Do pet cats (Felis catus) have an impact on species richness and abundance of native mammals in low-density Western Australian suburbia?
Lilith, Maggie (2007) Do pet cats (Felis catus) have an impact on species richness and abundance of native mammals in low-density Western Australian suburbia? PhD thesis, Murdoch University.
Cat ownership in Australia is declining compared to an increasing trend of cat ownership in the United Kingdom, United States and Europe. The decline in Australia may be linked to concerns over perceived impacts of cat predation and an associated dislike of cats. However, while there are numerous studies on feral cats and their impacts on declining native fauna, the impact of pet cats on suburban wildlife or fauna in remnant bushland is relatively unknown although there is a wide perception of risk. The primary aim of this thesis was to apply the precautionary principle to the question of the putative impact of pet cats on the abundance and diversity of small mammals in urban bushland adjacent to low-density suburbia in the City of Armadale, a municipality on the south-east fringe of Perth, Western Australia. At the time of writing, Western Australia is yet to introduce state legislation governing cat control although many local councils within the state have either implemented or are in the process of implementing cat regulations.
The precautionary principle was deemed an ideal approach to this question, because it provides a rationale for deciding on possible actions where both the potential risk to environmental values and the uncertainty about possible impacts are high. In such cases the precautionary principle requires two broad lines of action: firstly, detailed consultation with stakeholders to determine their perceptions of risk and the actions they are prepared to take to reduce it and, secondly, research to reduce uncertainty.
With regard to stakeholder consultation, local residents were surveyed in regard to their attitudes and current cat husbandry practices. A substantial proportion of respondents within this municipality believed cat regulations were necessary (75% of owners and 95% of non-owners). At least 70% of both owners and non-owners agreed with the propositions that cats not owned by licensed breeders should be desexed, local councils should restrict the maximum number of cats that can be owned on one property and that pet cats entering nature reserves are harmful to wildlife. Most (c.85%) cat owners agreed that they would license their cats if that became compulsory. Although fewer owners (c.60%) were prepared to keep their cats on their property at all times to protect wildlife, over 80% were willing to confine their cats at night if it was required. Owners seemed to be substantially motivated by the value of these measures in reducing injury to cats and facilitating the return of lost animals rather than concern over wildlife protection.
Attempts to reduce uncertainty involved (i) assessing roaming patterns of pet cats to determine the sizes of appropriate buffer zones around nature reserves, and (ii) determining species diversity, species richness and abundance of small mammals in remnant bushland adjacent to sub-divisions with varying regulations governing cat husbandry. Radio tracking results to assess cat roaming patterns showed substantial variation in home range size between cats in high density suburbia (ranged between 0.01 ha - 0.64 ha) and those in low density suburbia (ranged from 0.07 ha - 2.86ha). Larger home range sizes of cats in the rural areas (up to 2.9 ha) suggest buffer zones of up to 500 metres around nature reserves are needed to exclude almost all roaming cats. The abundance and species richness of small mammals were investigated in four areas of remnant bushland. Two were adjacent to subdivisions where cat ownership was unrestricted, one next to a subdivision where cat ownership was prohibited and the remaining one next to a subdivision where compulsory night curfew and bells on pet cats were enforced. No definitive evidence of predatory impact by pet cats on the small mammals was found. Mammal species diversity was not significantly different between sites and species richness and absolute abundance were not higher in sites where cats were restricted. Vegetation comparisons showed significant differences in the structure and species composition of the vegetation between most sites and the mammal species richness and abundance appeared linked to ground cover density in the various sites. This factor, not cat restrictions, appeared to be the primary determinant of species richness, species diversity and absolute numbers of small mammals in these sites.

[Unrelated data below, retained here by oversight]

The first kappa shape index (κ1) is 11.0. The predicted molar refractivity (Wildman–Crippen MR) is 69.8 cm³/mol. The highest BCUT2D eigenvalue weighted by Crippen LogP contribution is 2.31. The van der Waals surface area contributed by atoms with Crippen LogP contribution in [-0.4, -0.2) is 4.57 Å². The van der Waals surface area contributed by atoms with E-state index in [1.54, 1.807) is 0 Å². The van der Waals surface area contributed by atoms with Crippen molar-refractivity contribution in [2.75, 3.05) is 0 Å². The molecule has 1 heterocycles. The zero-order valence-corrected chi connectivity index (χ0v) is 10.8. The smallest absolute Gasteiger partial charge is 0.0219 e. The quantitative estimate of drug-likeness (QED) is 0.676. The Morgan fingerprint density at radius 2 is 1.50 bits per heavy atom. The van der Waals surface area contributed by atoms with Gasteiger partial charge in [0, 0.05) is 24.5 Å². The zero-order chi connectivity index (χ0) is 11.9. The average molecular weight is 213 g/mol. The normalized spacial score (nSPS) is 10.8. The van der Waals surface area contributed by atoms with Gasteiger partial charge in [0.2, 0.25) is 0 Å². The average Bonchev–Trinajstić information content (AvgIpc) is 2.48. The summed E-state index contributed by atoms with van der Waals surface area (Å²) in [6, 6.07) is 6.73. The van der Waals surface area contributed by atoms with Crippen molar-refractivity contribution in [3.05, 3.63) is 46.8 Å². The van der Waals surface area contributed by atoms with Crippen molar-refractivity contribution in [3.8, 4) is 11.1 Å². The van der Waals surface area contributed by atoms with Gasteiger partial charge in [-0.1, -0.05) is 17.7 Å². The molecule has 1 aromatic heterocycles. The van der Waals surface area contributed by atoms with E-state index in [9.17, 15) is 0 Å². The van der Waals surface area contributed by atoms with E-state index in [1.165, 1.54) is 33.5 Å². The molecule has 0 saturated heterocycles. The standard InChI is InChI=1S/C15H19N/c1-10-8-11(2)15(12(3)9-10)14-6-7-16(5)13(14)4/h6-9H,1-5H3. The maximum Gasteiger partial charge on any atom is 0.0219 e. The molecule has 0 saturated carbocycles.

This study in the City of Armadale has shown that the implementation of proposed cat legislation must have a 'whole of ecosystem' approach, i.e. protecting identified remnant bushland containing biodiversity from threatening processes such as plant disease and inappropriate fire, especially arson, as well as possible predations from pet cats. Habitat restoration and protection may be more important conservation activities than regulation of cats. Regulation of cats can be done at differing levels of intensity and cost, bearing in mind that this community is receptive to regulation of some aspects of cat ownership. Community education on the values of cat confinement in regards to cat welfare might increase chances of compliance.
|Publication Type:||Thesis (PhD)|
|Murdoch Affiliation:||School of Biological Sciences and Biotechnology|
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